Baratheon family portrait! My intention is to ink and colour it tomorrow.
so over on tv tropes one of the articles talks about how modern approaches to writing steve rogers are politically correct revisionist history bc people write steve now as being super accepting of all races and sexualities and genders etc.
is not an argument i particularly understand bc it assumes all people in the past by default held the prejudices associated with their time period
and anyway like you do know the whole point to steve rogers becoming captain america is that he’s an exceptionally decent human being which is what makes him a great super soldier
Ok, I have to chime in on this. There is a mistaken belief that cultural attitudes in the past were monolithic, that everyone and everywhere was “of their time.” This is not true; even in the past, there were people and places who saw past conventional wisdom and social pressure and looked to a better future.
This is especially true for Steve Rogers, because unlike other patriotism-themed characters, Steve Rogers doesn’t represent a genericized America but rather a very specific time and place - 1930s New York City. We know he was born July 4, 1920 (not kidding) to a working class family of Irish Catholic immigrants who lived in New York’s Lower East Side (the digital comic book First Vengeance changes this slightly, shifting his birth to 1918 and moving the family to Brooklyn, but the details are the same). This has political meaning: given his class and ethnic background, there is no way in hell Steve Rogers didn’t grow up as a Democrat, and a New Deal Democrat at that. Steve Rogers grew up poor in the Great Depression, the son of a single mother (his father died when he was a child) and then orphaned in his late teens when his mother dies of TB. And he came of age in New York City at a time when the New Deal was in full swing, Fiorello LaGuardia was mayor, the American Labor Party was a major force in city politics, labor unions were on the move, the Abraham Lincoln Brigade was organizing to fight fascism in Spain in the name of the Popular Front, and there was a growing and militant anti-racist movement that equated segregation and Nazism that will eventually feed into the “Double V” campaign.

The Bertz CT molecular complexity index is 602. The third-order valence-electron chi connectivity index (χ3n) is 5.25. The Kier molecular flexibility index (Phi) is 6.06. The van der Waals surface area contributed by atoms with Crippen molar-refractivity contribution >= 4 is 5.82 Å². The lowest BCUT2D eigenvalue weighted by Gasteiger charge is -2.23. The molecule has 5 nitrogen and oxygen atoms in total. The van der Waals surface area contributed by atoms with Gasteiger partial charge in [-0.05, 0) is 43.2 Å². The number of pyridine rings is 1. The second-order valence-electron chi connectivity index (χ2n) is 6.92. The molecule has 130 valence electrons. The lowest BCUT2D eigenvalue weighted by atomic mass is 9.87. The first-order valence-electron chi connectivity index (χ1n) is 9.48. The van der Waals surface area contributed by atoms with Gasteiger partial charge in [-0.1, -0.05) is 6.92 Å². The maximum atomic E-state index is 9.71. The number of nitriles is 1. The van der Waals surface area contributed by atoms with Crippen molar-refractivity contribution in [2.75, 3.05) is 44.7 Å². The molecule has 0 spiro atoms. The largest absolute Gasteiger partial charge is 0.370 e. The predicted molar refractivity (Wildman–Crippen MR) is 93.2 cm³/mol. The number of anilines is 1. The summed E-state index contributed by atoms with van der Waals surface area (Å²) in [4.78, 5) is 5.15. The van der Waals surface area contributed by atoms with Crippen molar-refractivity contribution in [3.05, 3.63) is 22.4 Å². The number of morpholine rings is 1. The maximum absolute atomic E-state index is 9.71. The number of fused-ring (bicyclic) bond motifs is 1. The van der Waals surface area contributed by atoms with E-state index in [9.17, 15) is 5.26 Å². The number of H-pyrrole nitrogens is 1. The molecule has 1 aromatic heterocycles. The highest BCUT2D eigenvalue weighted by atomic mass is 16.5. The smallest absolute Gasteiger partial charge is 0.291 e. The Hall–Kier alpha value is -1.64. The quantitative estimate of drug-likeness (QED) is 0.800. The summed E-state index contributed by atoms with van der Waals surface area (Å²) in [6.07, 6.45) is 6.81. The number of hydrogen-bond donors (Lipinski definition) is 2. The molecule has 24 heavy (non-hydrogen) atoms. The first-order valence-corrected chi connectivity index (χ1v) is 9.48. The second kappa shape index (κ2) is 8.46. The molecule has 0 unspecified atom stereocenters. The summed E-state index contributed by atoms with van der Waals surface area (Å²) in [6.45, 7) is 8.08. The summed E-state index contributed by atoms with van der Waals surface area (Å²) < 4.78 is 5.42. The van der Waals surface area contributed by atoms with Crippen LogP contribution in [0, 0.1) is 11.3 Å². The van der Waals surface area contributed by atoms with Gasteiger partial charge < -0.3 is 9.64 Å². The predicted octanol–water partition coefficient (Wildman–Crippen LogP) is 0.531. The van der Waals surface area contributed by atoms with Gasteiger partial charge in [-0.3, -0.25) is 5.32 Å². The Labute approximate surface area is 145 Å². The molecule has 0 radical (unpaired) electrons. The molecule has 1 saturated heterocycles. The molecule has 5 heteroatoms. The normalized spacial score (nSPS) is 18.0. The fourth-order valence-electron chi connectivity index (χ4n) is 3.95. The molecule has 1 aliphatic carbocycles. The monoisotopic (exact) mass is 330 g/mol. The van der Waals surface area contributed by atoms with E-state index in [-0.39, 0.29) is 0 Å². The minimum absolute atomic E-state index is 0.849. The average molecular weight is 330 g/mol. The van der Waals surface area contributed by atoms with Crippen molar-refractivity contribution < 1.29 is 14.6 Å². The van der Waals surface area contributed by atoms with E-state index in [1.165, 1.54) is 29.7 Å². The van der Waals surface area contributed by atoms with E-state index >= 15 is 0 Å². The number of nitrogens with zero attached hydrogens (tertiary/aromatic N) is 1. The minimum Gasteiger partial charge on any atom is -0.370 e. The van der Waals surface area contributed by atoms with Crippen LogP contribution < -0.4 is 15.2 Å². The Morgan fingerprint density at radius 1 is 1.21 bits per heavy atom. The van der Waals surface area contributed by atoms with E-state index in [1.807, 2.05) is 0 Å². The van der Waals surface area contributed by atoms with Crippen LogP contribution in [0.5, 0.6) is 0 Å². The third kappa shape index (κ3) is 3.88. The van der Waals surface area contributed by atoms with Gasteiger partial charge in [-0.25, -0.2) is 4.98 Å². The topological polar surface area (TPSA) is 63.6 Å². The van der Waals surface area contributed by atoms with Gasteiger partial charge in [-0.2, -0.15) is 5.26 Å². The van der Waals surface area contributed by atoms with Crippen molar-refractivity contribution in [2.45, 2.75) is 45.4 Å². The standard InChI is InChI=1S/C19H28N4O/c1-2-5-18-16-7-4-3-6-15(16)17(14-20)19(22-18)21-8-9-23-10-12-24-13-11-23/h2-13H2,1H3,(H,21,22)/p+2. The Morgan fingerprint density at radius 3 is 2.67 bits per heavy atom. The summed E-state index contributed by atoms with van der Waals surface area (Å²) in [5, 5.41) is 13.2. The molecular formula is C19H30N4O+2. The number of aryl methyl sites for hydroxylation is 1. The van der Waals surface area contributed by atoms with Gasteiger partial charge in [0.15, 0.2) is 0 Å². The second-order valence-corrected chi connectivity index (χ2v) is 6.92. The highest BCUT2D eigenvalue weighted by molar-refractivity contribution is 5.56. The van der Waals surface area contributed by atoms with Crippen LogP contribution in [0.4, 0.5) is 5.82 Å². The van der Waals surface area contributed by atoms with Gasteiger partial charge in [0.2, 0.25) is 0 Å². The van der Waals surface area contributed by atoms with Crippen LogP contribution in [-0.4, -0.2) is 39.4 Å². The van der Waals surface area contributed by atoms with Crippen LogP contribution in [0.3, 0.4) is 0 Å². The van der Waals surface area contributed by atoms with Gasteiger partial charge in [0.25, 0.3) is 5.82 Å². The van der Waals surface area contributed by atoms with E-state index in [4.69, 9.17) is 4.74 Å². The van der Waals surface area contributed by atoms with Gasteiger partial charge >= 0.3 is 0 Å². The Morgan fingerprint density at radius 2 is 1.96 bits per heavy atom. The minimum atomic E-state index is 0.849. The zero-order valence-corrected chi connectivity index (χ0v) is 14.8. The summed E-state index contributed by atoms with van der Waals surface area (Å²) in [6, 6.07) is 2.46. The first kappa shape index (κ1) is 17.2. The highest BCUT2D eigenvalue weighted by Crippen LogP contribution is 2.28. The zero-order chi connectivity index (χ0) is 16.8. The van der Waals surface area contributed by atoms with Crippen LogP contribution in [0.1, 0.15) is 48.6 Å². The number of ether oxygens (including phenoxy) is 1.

Then he becomes a fine arts student. To be an artist in New York City in the 1930s was to be surrounded by the “Cultural Front.” We’re talking the WPA Arts and Theater Projects, Diego Rivera painting socialist murals in Rockefeller Center, Orson Welles turning Julius Caesar into an anti-fascist play and running an all-black Macbeth and “The Cradle Will Rock,” Paul Robeson was a major star, you couldn’t have escaped left-wing politics. And if a poor kid like Steve Rogers was going to college as a fine arts student, odds are very good that he was going to the City College of New York at a time when an 80% Jewish student body is organizing student trade unions, anti-fascist rallies, and the “New York Intellectuals” were busily debating Trotskyism vs. Stalinism vs. Norman Thomas Socialism vs. the New Deal in the dining halls and study carrels.
And this Steve Rogers becomes an anti-fascist. In the fall of 1940, over a year before Pearl Harbor, he volunteers to join the army to fight the Nazis. This isn’t an apolitical patriotism forged out of a sense that the U.S has been attacked; rather, Steve Rogers had come to believe that Nazism posed an existential threat to the America he believed in. New Deal America.
favourite asoiaf characters; Stannis Baratheon
“I am king. Wants do not enter into it. I have a duty to my daughter. To the realm. Even to Robert. He loved me but little, I know, yet he was my brother. The Lannister woman gave him horns and made a motley fool of him. She may have murdered him as well, as she murdered Jon Arryn and Ned Stark. For such crimes there must be justice. Starting with Cersei and her abominations. But only starting. I mean to scour that court clean. As Robert should have done after the Trident.”
She wants her son alive, or the men who killed him dead. She wants to feed the crows, like they did at the Red Wedding. Freys and Boltons, aye. We’ll give her those, as many as she likes.
“It’s hard to collect wages from a corpse. I’m sure the sellswords prefer to fight for the winning side.”